Scientists zero in on location of a probable meteorite fall
February 20, 2008, 5 pm


Scientists including Dick Pugh and Alex Ruzicka at the Cascadia Meteorite Laboratory (CML) at Portland State University are sorting through dozens of phone calls and emails sent in to the laboratory to determine whether the bright meteor (fireball) seen over a large region of the Pacific Northwest yesterday (February 19) at around 5:30 AM Pacific Time produced any meteorites and if so, where they might be found.  Based on eyewitness and seismic data, it appears that the meteor probably did produce meteorites (rocks on the ground) northeast of Pendleton in Oregon.  Eyewitnesses from Oregon,Washington, British Columbia, Idaho, Montana, and California saw a fireball moving generally northwest to southeast.  This trajectory is generally consistent with video of the fireball taken from Portland, Oregon and elsewhere.  Sonic booms sufficiently loud to rattle windows and startle people awake were reported in Hermiston and Pendleton in Oregon; at these locations the fireball was bright enough to turn night into day for a few seconds.  Less intense sonic booms were reported in Union, Oregon.  At least one and possibly two major break-ups of the meteor occurred shortly before it hit the ground, producing dozens of tracks with three major ones apparently corresponding to large pieces of material.  Some eyewitnesses said the natural display reminded them of a “Roman Candle” firework.  Based on the observations, it appears that the meteor experienced a “terminal airburst”, fragmenting into various pieces that likely would have dropped meteorites northeast of the Pendleton area.  The explosive airburst was evidently recorded by seismometers of the Pacific Northwest Seismic Network (PNSW).  Preliminary models of the seismic data indicate an airburst northeast of Pendleton and southeast of Walla Walla, Washington.  Meteorites would likely be found just downrange (to the southeast) of the airburst location suggested by the seismic network.  Reports of the fireball and of possible meteorites it produced should be sent to the Cascadia Meteorite Laboratory (503-287-6733 for Dick Pugh; or by email to Alex Ruzicka at ). Dick Pugh will be visiting Hermiston and Pendleton in the first week of March to give meteorite lectures, and members of the public are welcome to bring suspected meteorites to those events.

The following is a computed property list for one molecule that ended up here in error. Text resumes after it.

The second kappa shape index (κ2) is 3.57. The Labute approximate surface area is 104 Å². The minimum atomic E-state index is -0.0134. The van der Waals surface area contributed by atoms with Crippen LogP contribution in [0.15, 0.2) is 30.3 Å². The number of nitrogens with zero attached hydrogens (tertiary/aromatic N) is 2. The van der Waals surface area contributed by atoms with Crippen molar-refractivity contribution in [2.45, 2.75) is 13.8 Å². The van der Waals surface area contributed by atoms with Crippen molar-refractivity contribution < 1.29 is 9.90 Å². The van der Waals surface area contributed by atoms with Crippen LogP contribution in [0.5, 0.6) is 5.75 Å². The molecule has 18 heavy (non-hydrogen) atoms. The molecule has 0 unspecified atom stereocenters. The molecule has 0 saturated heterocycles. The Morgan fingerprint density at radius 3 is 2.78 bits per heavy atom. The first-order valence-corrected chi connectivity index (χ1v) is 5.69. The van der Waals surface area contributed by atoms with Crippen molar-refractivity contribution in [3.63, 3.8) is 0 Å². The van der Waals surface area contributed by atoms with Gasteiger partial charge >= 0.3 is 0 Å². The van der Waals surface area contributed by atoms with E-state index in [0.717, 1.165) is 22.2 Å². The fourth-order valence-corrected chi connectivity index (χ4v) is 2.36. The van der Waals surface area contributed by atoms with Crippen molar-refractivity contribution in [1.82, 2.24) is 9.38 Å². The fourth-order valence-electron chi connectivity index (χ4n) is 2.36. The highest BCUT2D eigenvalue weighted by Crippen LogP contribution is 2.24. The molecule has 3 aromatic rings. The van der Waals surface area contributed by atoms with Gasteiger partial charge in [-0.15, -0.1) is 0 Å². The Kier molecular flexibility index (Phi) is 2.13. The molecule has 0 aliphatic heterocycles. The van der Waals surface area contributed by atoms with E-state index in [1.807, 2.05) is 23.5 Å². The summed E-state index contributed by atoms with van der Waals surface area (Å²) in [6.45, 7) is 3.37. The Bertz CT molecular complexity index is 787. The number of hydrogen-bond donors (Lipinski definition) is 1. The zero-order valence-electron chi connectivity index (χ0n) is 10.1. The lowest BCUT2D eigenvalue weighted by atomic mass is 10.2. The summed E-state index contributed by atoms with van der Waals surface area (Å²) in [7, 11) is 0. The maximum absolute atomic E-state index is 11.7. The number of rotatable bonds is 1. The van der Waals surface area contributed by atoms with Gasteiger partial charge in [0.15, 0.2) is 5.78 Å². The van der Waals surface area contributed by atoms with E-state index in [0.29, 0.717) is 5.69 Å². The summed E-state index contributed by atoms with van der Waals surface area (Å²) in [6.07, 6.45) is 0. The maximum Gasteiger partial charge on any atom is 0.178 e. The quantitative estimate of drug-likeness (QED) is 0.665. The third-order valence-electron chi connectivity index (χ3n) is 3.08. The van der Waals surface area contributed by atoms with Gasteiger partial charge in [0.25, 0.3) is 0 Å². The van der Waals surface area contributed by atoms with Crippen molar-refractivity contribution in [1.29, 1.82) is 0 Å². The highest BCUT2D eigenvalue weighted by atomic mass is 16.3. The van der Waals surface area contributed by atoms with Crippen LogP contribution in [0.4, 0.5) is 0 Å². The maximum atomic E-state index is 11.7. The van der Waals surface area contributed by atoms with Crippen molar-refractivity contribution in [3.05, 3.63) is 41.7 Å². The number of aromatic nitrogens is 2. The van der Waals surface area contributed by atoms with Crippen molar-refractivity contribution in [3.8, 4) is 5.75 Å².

Information provided by Alex Ruzicka, Assistant Professor of Geology, Portland State University